Secret of the White Rose Review
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It seems that terrorism has been around for a very long time. Terror campaigns are nothing new. People experienced it years ago, just as they do today. In her latest novel, Secret of the White Rose, author Stefanie Pintoff depicts the rise of anarchy (which is basically domestic terrorism) at the turn of the twentieth century.

A bomb goes off in New York City, during a Carnegie family wedding—but, instead of killing millionaires as the anarchist had hoped, it kills a child and some innocent people passing by. The man responsible, Al Drayson, awaits his trial in jail—and he seems to have no remorse for the lives he took.

Hugo Jackson, the judge who’s presiding over the Drayson trial, is found dead in his home, slumped over his desk, with his right hand on the Bible and a white rose lying next to him. The new police commissioner is certain that the judge’s death is related to the trial—but Detective Simon Ziele isn’t convinced. The new commissioner isn’t happy about Ziele’s theories, but Jackson’s wife insists that Simon be a part of the investigation, even though it’s out of his jurisdiction.

  
 
When another judge turns up dead—with only a slight difference in method—Ziele becomes certain that his friend and colleague, Alistair Sinclair, could be a target. Thirty years ago, before he began to study the criminal mind, Sinclair was a lawyer—and a part of a group that met regularly to discuss cases. The members have begun to die one by one, growing ever closer to Alistair Sinclair’s turn.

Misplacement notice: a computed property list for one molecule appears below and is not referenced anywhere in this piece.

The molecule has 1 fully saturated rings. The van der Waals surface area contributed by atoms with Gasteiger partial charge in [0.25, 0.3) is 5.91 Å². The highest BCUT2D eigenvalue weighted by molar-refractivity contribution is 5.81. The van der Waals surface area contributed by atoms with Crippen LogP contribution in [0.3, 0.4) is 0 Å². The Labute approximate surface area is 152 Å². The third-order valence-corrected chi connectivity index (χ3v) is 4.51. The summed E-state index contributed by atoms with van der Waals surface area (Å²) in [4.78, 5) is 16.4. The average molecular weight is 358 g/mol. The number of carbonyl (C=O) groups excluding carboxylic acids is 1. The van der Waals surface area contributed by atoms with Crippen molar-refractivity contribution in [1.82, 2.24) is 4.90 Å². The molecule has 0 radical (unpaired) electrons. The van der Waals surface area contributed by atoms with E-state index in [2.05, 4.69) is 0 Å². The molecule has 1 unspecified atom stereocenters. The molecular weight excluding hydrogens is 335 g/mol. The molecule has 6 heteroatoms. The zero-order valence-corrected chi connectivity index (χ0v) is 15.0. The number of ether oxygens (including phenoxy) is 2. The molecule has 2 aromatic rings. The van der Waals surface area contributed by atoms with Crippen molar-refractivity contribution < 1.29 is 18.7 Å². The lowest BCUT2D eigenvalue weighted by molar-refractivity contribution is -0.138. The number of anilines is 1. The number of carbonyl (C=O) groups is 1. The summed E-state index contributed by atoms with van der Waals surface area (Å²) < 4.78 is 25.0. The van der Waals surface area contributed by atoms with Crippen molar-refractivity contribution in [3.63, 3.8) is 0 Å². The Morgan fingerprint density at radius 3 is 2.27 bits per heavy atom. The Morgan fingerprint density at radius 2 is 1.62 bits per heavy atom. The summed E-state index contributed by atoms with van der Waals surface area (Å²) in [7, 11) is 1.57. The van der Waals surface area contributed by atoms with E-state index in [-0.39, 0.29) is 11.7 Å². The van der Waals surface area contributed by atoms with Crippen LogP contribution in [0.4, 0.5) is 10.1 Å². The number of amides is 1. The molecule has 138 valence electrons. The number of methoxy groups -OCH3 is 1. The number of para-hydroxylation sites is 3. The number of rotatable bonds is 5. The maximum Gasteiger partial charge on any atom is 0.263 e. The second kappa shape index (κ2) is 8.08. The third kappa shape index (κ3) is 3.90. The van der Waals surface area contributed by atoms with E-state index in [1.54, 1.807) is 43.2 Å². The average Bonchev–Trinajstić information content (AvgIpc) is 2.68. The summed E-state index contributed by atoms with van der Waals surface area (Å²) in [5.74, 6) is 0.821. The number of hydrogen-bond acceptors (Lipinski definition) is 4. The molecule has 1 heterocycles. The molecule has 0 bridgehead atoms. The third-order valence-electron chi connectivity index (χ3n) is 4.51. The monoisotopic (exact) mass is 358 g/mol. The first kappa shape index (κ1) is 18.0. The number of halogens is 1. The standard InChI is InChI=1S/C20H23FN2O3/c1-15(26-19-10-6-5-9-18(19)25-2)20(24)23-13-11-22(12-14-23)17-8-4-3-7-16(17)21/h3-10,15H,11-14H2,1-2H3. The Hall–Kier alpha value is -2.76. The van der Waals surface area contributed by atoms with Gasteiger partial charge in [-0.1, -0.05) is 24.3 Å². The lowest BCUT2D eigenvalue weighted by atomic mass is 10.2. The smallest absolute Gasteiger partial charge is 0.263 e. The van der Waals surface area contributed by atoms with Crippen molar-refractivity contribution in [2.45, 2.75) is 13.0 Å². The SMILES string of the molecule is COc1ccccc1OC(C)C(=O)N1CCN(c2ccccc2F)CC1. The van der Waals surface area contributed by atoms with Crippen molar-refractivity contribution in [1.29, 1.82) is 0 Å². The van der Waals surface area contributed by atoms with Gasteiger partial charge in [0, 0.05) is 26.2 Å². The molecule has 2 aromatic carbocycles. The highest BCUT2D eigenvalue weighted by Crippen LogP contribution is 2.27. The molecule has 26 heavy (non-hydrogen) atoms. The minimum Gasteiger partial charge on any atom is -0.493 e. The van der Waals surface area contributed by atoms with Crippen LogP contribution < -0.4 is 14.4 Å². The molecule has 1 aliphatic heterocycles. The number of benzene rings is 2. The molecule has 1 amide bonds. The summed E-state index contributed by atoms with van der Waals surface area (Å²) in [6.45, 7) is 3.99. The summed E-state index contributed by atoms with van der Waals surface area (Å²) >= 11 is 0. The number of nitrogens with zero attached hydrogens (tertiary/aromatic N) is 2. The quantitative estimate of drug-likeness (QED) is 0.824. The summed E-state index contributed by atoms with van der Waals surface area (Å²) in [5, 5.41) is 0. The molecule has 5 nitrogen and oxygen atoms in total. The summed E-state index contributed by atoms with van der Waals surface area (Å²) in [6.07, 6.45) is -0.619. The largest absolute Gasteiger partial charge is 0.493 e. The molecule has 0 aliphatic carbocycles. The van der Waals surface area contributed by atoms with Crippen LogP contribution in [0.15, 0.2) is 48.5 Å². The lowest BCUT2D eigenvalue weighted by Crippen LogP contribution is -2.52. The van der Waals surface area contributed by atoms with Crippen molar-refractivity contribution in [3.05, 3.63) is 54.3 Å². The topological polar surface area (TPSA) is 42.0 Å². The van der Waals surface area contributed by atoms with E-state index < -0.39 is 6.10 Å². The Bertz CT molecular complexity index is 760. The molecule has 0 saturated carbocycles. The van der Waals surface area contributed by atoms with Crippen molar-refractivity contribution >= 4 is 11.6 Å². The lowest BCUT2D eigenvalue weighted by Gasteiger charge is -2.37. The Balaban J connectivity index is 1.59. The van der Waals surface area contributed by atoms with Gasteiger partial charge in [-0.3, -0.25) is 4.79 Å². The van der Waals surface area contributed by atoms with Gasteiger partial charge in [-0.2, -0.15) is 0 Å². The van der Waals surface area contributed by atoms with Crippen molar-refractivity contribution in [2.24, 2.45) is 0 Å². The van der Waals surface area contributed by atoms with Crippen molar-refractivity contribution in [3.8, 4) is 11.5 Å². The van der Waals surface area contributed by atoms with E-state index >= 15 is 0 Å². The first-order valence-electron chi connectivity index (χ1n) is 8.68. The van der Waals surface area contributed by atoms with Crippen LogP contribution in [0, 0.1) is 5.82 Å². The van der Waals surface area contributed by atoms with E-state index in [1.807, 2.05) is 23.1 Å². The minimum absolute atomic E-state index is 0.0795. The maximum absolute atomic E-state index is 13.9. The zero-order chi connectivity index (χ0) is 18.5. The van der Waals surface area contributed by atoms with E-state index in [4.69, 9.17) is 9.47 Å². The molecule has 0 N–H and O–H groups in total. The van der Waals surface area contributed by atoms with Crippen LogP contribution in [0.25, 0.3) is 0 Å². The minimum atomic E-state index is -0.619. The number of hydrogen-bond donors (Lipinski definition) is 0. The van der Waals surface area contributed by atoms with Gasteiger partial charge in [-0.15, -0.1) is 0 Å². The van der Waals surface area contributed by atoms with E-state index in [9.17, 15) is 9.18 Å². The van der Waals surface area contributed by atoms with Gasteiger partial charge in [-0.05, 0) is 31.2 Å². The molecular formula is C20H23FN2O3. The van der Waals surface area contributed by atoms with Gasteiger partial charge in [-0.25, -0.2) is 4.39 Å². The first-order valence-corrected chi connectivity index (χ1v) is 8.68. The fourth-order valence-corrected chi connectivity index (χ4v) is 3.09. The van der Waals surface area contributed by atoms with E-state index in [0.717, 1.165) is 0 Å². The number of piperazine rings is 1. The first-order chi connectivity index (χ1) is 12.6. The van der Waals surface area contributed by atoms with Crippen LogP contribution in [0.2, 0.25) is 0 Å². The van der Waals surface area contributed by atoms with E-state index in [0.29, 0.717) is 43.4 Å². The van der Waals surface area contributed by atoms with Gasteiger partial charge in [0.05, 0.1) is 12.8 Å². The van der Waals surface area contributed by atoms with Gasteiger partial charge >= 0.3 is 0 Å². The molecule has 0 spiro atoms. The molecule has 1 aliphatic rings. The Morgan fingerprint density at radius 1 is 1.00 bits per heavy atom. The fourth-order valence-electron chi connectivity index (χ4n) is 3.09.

Author Stefanie Pintoff writes with meticulous detail, weaving as much early criminal science as she can into the plot, which beefs up the mystery. While I find the subject matter interesting, however, it can also serve to slow the story down a bit. That’s not necessarily a bad thing for me, but if you like your reads to move along at a faster clip, Secret of the White Rose probably won’t appeal to you.

Simon Ziele is an admirable, hard-working detective, who can put aside his personal feelings toward suspects—including organized groups with less than noble agendas—and hunt for the truth. Unlike a few of his superiors, Ziele doesn’t believe in sending a person to jail for a crime he didn’t commit—even if he’s guilty of other crimes that he’ll most likely get away with. Few men of his time are that gracious, which makes Ziele a likable hero.

Ms. Pintoff captures New York City in a time when a mixture of different races and cultures made the Big Apple a volatile place. It’s truly fascinating to experience while you’re puzzling out this detailed mystery and its characters—making Secret of the White Rose a splendid addition to the Simon Ziele mystery series.

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